The work also incorporates the objects, which hang from the walls behind, suggesting the indigenous loss land in the transaction, reminding the public of the cold absence of indigenous voice as well as the lack of understanding in ongoing campaigns for land return, in which Foley and her families have embarked on.
In Avril Quaill's Article on the Traditional and Modern art of Australia, Foley personally engages herself with the 'Badtjala' material culture by referring to these objects as an examination into their history, collection, and interpretation, reclaiming their true significance to Aboriginal people, (A, Quaill). In addition, makes a note that The 'ambiguous relationship between the descendants of the white settlers and Australia's original inhabitants in Fraser Island's recent history as the struggle for recognition of native title for the Badtjala people continues' (A, Quaill).
Gordon Bennett, also with an aboriginal heritage from his mother's side, was an orphan from Cherbourg reserve 240km northwest of Brisbane. Known for his paintings, installation and multimedia art, Bennett focuses on a more personal viewpoint of past and present survival for his identity as an Australian and that of Aboriginal descent.
In Bennett's art, he represents an extensive range of Questions relating to his identity, his perception, and knowledge contained by cultural and historical discrimination created by European settlement in Australia, (National Gallery of Victoria, G, Bennett )
Bennett's art practice attempts to remove the obstacles that interfere with a positive development of self.
He uses self-portraits as a construct of self-identity and questions stereotypes and labels within national identity, immersed within a 'white' European culture. Bennett was unaware of his Aboriginality until his teenage years, as he described this knowledge as a 'psychic rupturing', (Ian McLean, '1996, p. 99) His art attempts to depict the complexity of both cultural perspectives. In his Instillation Work, Self portrait: Ancestor figures, 1992 he brings up issues of cultural identity as well as personal identity.
The installation consists of images of his family and drawing. The self- portrait of the artist seems to be present everywhere within the installation but is in fact nowhere. The drawers on the wooden dressing table are each labeled 'self' that is partly closed while the other drawers are labeled 'history' and 'culture' that seems to be partly open and partly closed. Bennett seems to indicate his sense of reconciliation with Aboriginal culture and History, and the need to develop a full sense of self-identity in the context of his Aboriginal decent.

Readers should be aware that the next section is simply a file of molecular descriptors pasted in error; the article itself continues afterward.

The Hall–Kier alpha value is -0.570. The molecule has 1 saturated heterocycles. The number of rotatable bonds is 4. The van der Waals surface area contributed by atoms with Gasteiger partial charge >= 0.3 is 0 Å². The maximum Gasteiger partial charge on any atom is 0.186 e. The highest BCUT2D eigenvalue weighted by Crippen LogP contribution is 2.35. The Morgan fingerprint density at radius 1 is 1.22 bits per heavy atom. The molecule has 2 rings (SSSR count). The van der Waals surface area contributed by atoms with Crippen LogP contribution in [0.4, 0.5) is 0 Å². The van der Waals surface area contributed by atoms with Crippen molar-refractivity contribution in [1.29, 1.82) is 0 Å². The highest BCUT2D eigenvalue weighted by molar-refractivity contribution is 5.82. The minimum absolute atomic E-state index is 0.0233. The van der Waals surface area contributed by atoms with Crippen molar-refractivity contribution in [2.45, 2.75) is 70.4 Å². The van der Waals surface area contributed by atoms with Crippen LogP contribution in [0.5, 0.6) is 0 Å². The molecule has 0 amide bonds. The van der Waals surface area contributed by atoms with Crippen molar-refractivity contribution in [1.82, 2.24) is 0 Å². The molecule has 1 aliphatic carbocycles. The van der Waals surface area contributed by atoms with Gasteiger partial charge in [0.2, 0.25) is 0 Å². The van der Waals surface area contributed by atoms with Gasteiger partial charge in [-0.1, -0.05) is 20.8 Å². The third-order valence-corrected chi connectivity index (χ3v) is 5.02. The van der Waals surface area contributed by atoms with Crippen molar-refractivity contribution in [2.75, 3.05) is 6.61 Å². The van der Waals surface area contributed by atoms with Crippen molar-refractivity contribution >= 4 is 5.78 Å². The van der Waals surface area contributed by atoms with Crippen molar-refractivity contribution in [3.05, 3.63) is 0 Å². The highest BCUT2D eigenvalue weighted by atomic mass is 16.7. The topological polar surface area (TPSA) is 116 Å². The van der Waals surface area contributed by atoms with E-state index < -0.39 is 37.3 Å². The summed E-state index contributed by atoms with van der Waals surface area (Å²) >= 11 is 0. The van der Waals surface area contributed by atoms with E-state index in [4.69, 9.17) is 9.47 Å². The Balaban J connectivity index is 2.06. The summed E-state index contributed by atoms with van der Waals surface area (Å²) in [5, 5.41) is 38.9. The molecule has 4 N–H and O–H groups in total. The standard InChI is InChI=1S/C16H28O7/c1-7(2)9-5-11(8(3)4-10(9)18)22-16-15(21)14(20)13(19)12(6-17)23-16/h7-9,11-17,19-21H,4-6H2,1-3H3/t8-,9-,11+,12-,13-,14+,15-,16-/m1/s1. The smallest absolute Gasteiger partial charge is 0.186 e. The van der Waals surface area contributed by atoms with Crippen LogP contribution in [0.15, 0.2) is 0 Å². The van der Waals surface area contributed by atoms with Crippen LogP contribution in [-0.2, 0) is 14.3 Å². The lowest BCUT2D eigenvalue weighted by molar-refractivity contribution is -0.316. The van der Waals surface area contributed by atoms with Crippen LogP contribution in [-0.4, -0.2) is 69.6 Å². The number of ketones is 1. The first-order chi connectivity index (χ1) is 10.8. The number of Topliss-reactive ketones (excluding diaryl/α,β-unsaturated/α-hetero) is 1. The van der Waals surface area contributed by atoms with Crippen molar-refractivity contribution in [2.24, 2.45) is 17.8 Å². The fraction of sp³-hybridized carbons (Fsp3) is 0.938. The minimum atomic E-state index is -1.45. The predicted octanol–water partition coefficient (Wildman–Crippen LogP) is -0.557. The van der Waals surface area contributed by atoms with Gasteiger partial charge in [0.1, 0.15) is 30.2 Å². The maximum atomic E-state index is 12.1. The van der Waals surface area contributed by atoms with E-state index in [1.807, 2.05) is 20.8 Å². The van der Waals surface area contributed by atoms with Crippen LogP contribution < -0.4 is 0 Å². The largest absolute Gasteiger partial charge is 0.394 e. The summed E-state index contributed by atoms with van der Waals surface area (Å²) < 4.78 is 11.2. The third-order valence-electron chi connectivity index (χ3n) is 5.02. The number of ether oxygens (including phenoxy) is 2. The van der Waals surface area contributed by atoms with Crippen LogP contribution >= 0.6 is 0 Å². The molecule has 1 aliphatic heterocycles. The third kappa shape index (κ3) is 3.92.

An understanding of self in the context of family does not seem enough as the mirror, acts as a persistent symbol in this piece, as stated in Ian McLean's article 'Towards an Australian Postcolonial Art' in: The Art on Gordon Bennett,
"In the mirror, everything is possible because nothing is there"
(Ian McLean, p.105)
Gordon Bennett: Self-portrait (Ancestor figures) 1992
chest of drawers, watercolour, photocopies, lead, rocks, masking tape
(National gallery of Victoria)
In addition, the white lines on the floor with stones placed in various places represent another symbol acting as the base of the installation that also appears to confirm this sense. What is interesting is that in European traditions, the means to map a particular space, land, etc applies to the ownership and territory of that place/land, bringing to mind the way stereotypes, labels, identities, and systems of thought are fixed. On the corners of each of the corners are the letters A B C D which may indicate the way maps are constructed to find different locations, they also represent according to Rebecca Lancashire in the new York times 1997 that the first letter are of racial slurs:
'Identity is fixed and self is understood in the context of words such as Abo, Boong, Coon, and Darkie'